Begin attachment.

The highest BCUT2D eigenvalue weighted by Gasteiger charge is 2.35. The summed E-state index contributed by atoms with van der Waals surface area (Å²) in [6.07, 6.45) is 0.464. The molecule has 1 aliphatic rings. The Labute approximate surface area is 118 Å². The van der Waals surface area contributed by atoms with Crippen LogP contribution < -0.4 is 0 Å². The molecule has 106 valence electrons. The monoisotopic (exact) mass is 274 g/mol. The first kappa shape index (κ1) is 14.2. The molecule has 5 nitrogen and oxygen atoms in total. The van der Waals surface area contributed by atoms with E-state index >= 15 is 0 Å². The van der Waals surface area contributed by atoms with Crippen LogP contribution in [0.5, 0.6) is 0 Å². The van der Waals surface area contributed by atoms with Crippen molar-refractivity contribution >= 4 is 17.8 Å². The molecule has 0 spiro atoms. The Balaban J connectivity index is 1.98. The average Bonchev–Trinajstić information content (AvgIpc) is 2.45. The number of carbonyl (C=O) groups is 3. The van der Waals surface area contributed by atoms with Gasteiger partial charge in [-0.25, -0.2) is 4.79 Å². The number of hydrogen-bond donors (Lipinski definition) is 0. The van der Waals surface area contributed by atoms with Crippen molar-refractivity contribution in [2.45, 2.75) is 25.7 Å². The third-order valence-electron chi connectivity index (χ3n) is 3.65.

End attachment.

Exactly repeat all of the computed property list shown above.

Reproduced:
The highest BCUT2D eigenvalue weighted by Gasteiger charge is 2.35. The summed E-state index contributed by atoms with van der Waals surface area (Å²) in [6.07, 6.45) is 0.464. The molecule has 1 aliphatic rings. The Labute approximate surface area is 118 Å². The van der Waals surface area contributed by atoms with Crippen LogP contribution < -0.4 is 0 Å². The molecule has 106 valence electrons. The monoisotopic (exact) mass is 274 g/mol. The first kappa shape index (κ1) is 14.2. The molecule has 5 nitrogen and oxygen atoms in total. The van der Waals surface area contributed by atoms with E-state index >= 15 is 0 Å². The van der Waals surface area contributed by atoms with Crippen LogP contribution in [0.5, 0.6) is 0 Å². The van der Waals surface area contributed by atoms with Crippen molar-refractivity contribution >= 4 is 17.8 Å². The molecule has 0 spiro atoms. The Balaban J connectivity index is 1.98. The average Bonchev–Trinajstić information content (AvgIpc) is 2.45. The number of carbonyl (C=O) groups is 3. The van der Waals surface area contributed by atoms with Gasteiger partial charge in [-0.25, -0.2) is 4.79 Å². The number of hydrogen-bond donors (Lipinski definition) is 0. The van der Waals surface area contributed by atoms with Crippen molar-refractivity contribution in [2.45, 2.75) is 25.7 Å². The third-order valence-electron chi connectivity index (χ3n) is 3.65.